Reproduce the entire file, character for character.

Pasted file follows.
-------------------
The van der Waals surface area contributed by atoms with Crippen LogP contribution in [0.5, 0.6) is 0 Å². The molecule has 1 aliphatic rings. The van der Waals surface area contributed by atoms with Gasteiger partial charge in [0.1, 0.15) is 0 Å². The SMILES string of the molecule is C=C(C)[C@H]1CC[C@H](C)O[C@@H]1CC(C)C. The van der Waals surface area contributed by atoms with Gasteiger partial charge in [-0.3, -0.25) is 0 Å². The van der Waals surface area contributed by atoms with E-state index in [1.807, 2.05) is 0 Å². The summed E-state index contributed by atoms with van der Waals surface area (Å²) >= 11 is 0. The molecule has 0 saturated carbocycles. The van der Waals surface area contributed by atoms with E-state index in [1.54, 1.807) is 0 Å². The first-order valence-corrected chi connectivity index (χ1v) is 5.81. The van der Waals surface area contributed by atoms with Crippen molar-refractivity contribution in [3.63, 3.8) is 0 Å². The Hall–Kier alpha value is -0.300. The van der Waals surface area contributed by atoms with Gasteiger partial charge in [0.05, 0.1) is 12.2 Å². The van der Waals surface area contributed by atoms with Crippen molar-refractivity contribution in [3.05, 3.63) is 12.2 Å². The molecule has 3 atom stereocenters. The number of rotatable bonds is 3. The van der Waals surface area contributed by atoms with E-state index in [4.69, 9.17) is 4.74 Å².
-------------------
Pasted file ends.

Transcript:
The van der Waals surface area contributed by atoms with Crippen LogP contribution in [0.5, 0.6) is 0 Å². The molecule has 1 aliphatic rings. The van der Waals surface area contributed by atoms with Gasteiger partial charge in [0.1, 0.15) is 0 Å². The SMILES string of the molecule is C=C(C)[C@H]1CC[C@H](C)O[C@@H]1CC(C)C. The van der Waals surface area contributed by atoms with Gasteiger partial charge in [-0.3, -0.25) is 0 Å². The van der Waals surface area contributed by atoms with E-state index in [1.807, 2.05) is 0 Å². The summed E-state index contributed by atoms with van der Waals surface area (Å²) >= 11 is 0. The molecule has 0 saturated carbocycles. The van der Waals surface area contributed by atoms with E-state index in [1.54, 1.807) is 0 Å². The first-order valence-corrected chi connectivity index (χ1v) is 5.81. The van der Waals surface area contributed by atoms with Crippen molar-refractivity contribution in [3.63, 3.8) is 0 Å². The Hall–Kier alpha value is -0.300. The van der Waals surface area contributed by atoms with Gasteiger partial charge in [0.05, 0.1) is 12.2 Å². The van der Waals surface area contributed by atoms with Crippen molar-refractivity contribution in [3.05, 3.63) is 12.2 Å². The molecule has 3 atom stereocenters. The number of rotatable bonds is 3. The van der Waals surface area contributed by atoms with E-state index in [4.69, 9.17) is 4.74 Å².